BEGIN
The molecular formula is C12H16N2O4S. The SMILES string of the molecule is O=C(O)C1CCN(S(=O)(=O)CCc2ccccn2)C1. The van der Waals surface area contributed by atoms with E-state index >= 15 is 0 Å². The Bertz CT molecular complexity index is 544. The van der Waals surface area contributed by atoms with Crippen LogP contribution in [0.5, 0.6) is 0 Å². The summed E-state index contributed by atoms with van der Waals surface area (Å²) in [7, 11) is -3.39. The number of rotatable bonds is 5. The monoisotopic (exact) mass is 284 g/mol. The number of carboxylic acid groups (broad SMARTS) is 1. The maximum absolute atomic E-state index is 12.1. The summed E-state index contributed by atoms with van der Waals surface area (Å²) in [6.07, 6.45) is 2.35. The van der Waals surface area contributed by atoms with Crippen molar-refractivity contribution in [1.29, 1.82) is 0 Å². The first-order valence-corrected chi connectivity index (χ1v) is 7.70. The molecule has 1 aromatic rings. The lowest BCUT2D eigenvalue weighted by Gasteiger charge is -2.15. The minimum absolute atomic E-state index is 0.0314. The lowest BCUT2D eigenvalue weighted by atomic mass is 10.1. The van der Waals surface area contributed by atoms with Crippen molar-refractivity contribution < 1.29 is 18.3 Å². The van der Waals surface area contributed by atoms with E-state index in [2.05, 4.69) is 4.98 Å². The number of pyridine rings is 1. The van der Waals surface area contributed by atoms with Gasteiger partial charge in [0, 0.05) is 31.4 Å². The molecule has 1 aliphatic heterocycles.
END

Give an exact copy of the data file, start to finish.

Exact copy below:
The molecular formula is C12H16N2O4S. The SMILES string of the molecule is O=C(O)C1CCN(S(=O)(=O)CCc2ccccn2)C1. The van der Waals surface area contributed by atoms with E-state index >= 15 is 0 Å². The Bertz CT molecular complexity index is 544. The van der Waals surface area contributed by atoms with Crippen LogP contribution in [0.5, 0.6) is 0 Å². The summed E-state index contributed by atoms with van der Waals surface area (Å²) in [7, 11) is -3.39. The number of rotatable bonds is 5. The monoisotopic (exact) mass is 284 g/mol. The number of carboxylic acid groups (broad SMARTS) is 1. The maximum absolute atomic E-state index is 12.1. The summed E-state index contributed by atoms with van der Waals surface area (Å²) in [6.07, 6.45) is 2.35. The van der Waals surface area contributed by atoms with Crippen molar-refractivity contribution in [1.29, 1.82) is 0 Å². The first-order valence-corrected chi connectivity index (χ1v) is 7.70. The molecule has 1 aromatic rings. The lowest BCUT2D eigenvalue weighted by Gasteiger charge is -2.15. The minimum absolute atomic E-state index is 0.0314. The lowest BCUT2D eigenvalue weighted by atomic mass is 10.1. The van der Waals surface area contributed by atoms with Crippen molar-refractivity contribution < 1.29 is 18.3 Å². The van der Waals surface area contributed by atoms with E-state index in [2.05, 4.69) is 4.98 Å². The number of pyridine rings is 1. The van der Waals surface area contributed by atoms with Gasteiger partial charge in [0, 0.05) is 31.4 Å². The molecule has 1 aliphatic heterocycles.